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The Joint just keeps expanding

Partners Donna Cloutier and Edwin Betinol have expanded their physiotherapy business in downtown Courtenay in spite of a challenging economic climate. - Photo by Janice Hayward
Partners Donna Cloutier and Edwin Betinol have expanded their physiotherapy business in downtown Courtenay in spite of a challenging economic climate.
— image credit: Photo by Janice Hayward

What do you get when you combine the skills of an overachieving physiotherapist with an astute chartered accountant?

You get The Joint Physiotherapy and Sports Injury Centre on Eighth Street in Courtenay.

Soon after opening in June 2009, they were busting at the seams; therapists were working compressed hours and space was tight. In this current and difficult economic time with businesses downsizing, struggling, and even closing, owners Eddy Betinol, orthopedic physiotherapist and Donna Cloutier, chartered accountant with Pateman & Company, have expanded their clinic.

“By Year Three, we started looking seriously at proceeding with an expansion,” Cloutier says.

The vision to expand was always there, however the timing had to be right.

“Our business model has never been about taking another piece of the pie. It is about the services that are not currently being provided in the Valley,” Betinol says.

The Joint is the first facility in the Comox Valley to offer the Worksafe BC Hand Therapy Program. Injured or post-surgical clients no longer need to travel to Campbell River or Nanaimo for therapy.

Betinol is adding a board-certified clinician for musculoskeletal ultrasound. This service will assist in clarifying the diagnosis and treatment path plan of the client, a first for the Comox Valley.

Before the end of 2013, Betinol will be certified in pain management, a multi-disciplinary post-degree program offered at the University of Alberta.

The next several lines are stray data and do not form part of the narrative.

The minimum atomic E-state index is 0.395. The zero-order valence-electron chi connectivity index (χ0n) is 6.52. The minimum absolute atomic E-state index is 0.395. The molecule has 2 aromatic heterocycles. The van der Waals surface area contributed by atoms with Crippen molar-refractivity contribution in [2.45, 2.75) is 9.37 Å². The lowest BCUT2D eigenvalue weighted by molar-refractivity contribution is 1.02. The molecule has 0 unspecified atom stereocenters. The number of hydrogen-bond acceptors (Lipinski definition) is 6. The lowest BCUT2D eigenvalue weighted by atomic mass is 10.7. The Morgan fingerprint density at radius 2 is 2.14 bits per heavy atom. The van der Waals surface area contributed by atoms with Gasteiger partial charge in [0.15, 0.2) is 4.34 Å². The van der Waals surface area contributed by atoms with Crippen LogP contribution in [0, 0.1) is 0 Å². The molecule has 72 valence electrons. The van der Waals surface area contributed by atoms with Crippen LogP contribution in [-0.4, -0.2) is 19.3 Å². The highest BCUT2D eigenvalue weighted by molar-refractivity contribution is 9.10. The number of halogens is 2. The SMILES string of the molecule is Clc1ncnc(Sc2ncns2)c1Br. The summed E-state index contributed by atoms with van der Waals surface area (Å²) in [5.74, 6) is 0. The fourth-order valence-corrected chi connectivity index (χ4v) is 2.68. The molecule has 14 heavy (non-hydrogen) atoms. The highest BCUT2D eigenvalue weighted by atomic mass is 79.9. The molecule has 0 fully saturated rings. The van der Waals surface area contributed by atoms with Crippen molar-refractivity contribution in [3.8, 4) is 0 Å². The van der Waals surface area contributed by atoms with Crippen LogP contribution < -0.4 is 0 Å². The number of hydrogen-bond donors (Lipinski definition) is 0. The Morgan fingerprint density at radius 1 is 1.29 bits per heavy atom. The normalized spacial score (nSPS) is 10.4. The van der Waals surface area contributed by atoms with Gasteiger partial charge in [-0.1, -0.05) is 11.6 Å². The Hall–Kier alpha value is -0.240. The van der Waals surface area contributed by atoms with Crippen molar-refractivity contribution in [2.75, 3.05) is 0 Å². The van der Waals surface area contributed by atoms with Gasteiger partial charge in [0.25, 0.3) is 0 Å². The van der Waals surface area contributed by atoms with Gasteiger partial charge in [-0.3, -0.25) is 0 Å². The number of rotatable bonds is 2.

“In pain management, when people understand the pain and they learn how to manage it, that adds to their quality of life,” Betinol says.

The Joint was also the first locally to offer intramuscular stimulation (IMS).

Besides offering more services, The Joint has increased in size from 1,600 square feet to 3,800, offering clients a larger gym and floor exercise area, plus additional treatment rooms.

Soon to open (mid-summer) is a physiotherapy pool. Betinol explains that the in-house pool will offer patients flexible scheduling and a greater degree of privacy during their therapy.

Office manager Jessica Dyck is ecstatic about the expansion.

“We have grown so much in the three years that I’ve been here,” she says. “This is the extra space that we have needed for a long time.”

Betinol and Cloutier credit clients and staff for their success.

They recognize that clients have a number of great clinics to choose from in the Valley and they readily acknowledge “it is a privilege” to treat the clients who have navigated their way to The Joint.

“We are blessed,” Eddy says. “Our front end (staff of five) is unbelievable and our six physios, the exercise physiologist and our massage therapist are amazing.”

The therapists at The Joint are constantly pushing themselves and continuing with their education. Betinol adds that they are passionate in their drive to learn.

Betinol and Cloutier believe in treating clients with compassion and employees with gratitude.

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